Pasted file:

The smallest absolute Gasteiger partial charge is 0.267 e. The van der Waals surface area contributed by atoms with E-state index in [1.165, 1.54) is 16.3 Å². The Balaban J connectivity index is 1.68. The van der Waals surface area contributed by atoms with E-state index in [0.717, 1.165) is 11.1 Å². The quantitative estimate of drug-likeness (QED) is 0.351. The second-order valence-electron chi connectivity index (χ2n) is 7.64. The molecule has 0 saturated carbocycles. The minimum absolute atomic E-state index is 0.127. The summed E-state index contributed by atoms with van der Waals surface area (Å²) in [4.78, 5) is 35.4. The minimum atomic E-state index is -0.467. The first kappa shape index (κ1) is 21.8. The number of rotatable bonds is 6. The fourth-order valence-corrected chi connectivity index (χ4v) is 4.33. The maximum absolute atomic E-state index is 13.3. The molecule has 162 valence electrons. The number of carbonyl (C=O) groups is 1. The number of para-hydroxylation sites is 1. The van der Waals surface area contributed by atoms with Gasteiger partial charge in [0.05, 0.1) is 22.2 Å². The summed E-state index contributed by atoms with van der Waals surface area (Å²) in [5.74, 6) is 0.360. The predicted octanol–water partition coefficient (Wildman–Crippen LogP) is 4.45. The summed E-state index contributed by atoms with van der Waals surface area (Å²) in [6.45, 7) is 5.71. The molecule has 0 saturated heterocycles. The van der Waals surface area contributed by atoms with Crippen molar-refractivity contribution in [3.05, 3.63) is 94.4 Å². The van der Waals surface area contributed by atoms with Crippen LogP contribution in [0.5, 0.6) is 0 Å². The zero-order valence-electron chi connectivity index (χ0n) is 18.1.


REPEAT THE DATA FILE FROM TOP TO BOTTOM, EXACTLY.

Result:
The smallest absolute Gasteiger partial charge is 0.267 e. The van der Waals surface area contributed by atoms with E-state index in [1.165, 1.54) is 16.3 Å². The Balaban J connectivity index is 1.68. The van der Waals surface area contributed by atoms with E-state index in [0.717, 1.165) is 11.1 Å². The quantitative estimate of drug-likeness (QED) is 0.351. The second-order valence-electron chi connectivity index (χ2n) is 7.64. The molecule has 0 saturated carbocycles. The minimum absolute atomic E-state index is 0.127. The summed E-state index contributed by atoms with van der Waals surface area (Å²) in [4.78, 5) is 35.4. The minimum atomic E-state index is -0.467. The first kappa shape index (κ1) is 21.8. The number of rotatable bonds is 6. The fourth-order valence-corrected chi connectivity index (χ4v) is 4.33. The maximum absolute atomic E-state index is 13.3. The molecule has 162 valence electrons. The number of carbonyl (C=O) groups is 1. The number of para-hydroxylation sites is 1. The van der Waals surface area contributed by atoms with Gasteiger partial charge in [0.05, 0.1) is 22.2 Å². The summed E-state index contributed by atoms with van der Waals surface area (Å²) in [5.74, 6) is 0.360. The predicted octanol–water partition coefficient (Wildman–Crippen LogP) is 4.45. The summed E-state index contributed by atoms with van der Waals surface area (Å²) in [6.45, 7) is 5.71. The molecule has 0 saturated heterocycles. The van der Waals surface area contributed by atoms with Crippen molar-refractivity contribution in [3.05, 3.63) is 94.4 Å². The van der Waals surface area contributed by atoms with Crippen LogP contribution in [0.5, 0.6) is 0 Å². The zero-order valence-electron chi connectivity index (χ0n) is 18.1.